Sarah Remy lives in Washington State with plenty of animals and people, both. In her limited spare time she rides horses, rehabs her old home, and supervises a chaotic household. She can talk to you endlessly about Sherlock Holmes, World of Warcraft, and backyard chicken husbandry. Sarah writes fantasy, scifi and romance for herself, for small press, and for HarperCollins.
She can be found at www.sarahremy.com or on Twitter as @sarahremywrites.
Congratulations on the release of your latest book, Stonehill Downs. When did you start writing and what got you into fantasy?
I’ve been writing my entire life. As a child I carried a notebook around full of little stories and character sketches. I majored in creative writing in college. My first published novel, a scifi thriller, was in fact my college thesis. The fantasy genre has always been my favorite to read and to write, ‘fantasy’ feels like home to me.
What is your book about?
Stonehill Downs follows Mal, the last remaining magus in the kingdom of Wilhaiim, and perhaps in the world. When Mal is sent by his monarch to investigate a series of brutal murders in the outlying village of Stonehill, he meets Avani, a foreigner with her own odd and innate magic. Together they learn that they must set aside preconceived notions in order to prevent an old, hungry evil from destroying their world.
Did you have any struggles or difficulties when you started writing?
I think everyone does. It’s difficult to create art of any kind and then put it out there for the world to see, and I think this is as true for the practiced author as it is for the novice. The average author doesn’t become an overnight sensation. There’s a lot of hard work and so many ups and downs. I think when an author first starts out the most difficult thing is understanding that criticism is not the end of the world, or of a writing career. I’m a pretty thick-skinned person, but there were times early on when a critical review made me want to sink the entire ship and give up on writing completely. You can’t do that. You have to keep going.
I’m looking for readers who enjoy a good story but who also want to connect with diverse characters. I try to steer away from the usual fantasy tropes. Mal’s a flawed protagonist, and will become more so as the series continues. Avani’s a stranger in a strange land, yet still confident in her own skills and history. She’s not looking to be saved. She takes what the day throws at her and does her best, whether that’s adopting a needy lad or snuffing out dangerous ghouls.
What do you do when your muse refuses to collaborate?
Whenever I’m really stuck I always get up and do something physical. Sometimes I go to the gym. Sometimes I scrub the bathroom. Sometimes I go for a long walk or tend the garden. I’ve found that the brain does its best work when it’s running as a background app, so to speak. Usually if I take a few hours away from the computer and flex my muscles the muse becomes unstuck.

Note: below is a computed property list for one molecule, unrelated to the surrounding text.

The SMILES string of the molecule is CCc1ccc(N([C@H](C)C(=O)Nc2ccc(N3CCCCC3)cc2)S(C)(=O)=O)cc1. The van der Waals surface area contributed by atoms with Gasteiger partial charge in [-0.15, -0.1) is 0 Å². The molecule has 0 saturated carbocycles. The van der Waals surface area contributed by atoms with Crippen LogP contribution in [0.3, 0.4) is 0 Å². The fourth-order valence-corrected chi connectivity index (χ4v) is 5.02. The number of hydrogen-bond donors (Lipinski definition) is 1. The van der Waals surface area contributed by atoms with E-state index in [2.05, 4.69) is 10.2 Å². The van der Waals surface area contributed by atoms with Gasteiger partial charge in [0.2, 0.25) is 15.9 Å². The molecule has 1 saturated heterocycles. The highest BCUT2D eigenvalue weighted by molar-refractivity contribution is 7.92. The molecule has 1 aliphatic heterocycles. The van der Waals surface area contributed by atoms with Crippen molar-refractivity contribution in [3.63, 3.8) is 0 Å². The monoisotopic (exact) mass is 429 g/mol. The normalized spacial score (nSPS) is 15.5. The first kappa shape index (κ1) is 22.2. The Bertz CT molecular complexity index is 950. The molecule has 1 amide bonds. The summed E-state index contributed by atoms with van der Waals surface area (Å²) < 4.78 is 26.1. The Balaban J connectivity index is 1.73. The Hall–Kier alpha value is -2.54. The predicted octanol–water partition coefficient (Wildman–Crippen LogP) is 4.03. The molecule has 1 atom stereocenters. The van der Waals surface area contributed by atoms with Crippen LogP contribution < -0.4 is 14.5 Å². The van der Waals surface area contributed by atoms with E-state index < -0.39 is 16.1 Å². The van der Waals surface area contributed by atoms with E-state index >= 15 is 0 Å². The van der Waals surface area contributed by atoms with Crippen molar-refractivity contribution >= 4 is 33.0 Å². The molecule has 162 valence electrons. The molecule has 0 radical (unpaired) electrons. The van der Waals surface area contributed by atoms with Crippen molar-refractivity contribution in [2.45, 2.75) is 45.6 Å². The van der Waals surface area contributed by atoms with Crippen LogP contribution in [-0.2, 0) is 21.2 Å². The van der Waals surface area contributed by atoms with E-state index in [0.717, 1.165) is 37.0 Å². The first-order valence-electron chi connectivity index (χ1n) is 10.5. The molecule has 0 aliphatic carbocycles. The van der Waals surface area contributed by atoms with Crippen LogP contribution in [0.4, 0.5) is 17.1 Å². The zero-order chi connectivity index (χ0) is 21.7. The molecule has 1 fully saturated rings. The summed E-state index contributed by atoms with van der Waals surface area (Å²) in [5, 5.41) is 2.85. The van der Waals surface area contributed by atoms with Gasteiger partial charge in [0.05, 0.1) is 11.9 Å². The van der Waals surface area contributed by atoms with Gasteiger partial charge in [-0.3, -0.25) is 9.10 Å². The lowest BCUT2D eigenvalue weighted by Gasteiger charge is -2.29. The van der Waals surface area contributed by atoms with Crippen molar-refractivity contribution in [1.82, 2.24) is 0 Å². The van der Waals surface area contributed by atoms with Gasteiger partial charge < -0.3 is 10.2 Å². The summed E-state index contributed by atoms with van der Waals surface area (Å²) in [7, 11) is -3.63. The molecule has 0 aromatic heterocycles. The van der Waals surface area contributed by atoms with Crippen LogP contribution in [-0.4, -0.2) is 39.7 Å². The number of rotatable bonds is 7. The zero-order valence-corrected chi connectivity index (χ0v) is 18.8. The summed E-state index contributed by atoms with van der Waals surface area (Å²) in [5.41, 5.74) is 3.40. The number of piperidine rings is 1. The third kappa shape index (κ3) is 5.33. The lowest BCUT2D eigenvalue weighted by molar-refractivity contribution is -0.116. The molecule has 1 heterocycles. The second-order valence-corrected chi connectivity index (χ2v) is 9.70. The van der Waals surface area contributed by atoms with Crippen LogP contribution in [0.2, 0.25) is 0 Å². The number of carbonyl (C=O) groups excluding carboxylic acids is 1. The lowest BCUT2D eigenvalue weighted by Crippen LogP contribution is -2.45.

Do you have a writing schedule? Are you disciplined?
Yes, I have to be very disciplined, otherwise it just doesn’t work. My brain doesn’t really click on until mid afternoon, so I don’t write much in the morning. Usually after lunch I set a timer for two hours. Then I’ll take a break and come back to the computer after dinner for three or four hours. I don’t sit and stare at the screen. I make myself put something on the page even if it’s the worst prose ever. Bad prose can always be fixed later.
What was your publishing process like?
This time around it was a bit of a whirl. On a complete whim I submitted Stonehill to Harper Collins in their 2013 open call. The manuscript, along with a handful of others, was selected out of upwards of 4000 submissions. I signed in June, 2014 for Stonehill plus a follow-up, and things moved very quickly after. The Stonehill edits needed to be put to bed almost immediately, and then I had to move immediately into the new manuscript, Across the Long Sea. It was a bit of a crazy four months, but also terribly exciting. Harper was wonderful, very supportive and professional.
How do you celebrate the completion of a book?
Usually with Mexican food and a shot of tequila. I’m a California transplant who loves her chicken tacos and spicy salsa! I usually also give myself a week or two off to read all the great books I haven’t had a chance to touch whilst writing. And then it’s back to work again.
Where is your book available?
You can find Stonehill Downs in the usual places, online at Amazon and Barnes and Noble and iBooks. Also in brick and mortar stores. But please come and find me at sarahremy.com. I’ve got a number of self published and small press stories available, including the Manhattan Exiles series, which is in fact my special baby.
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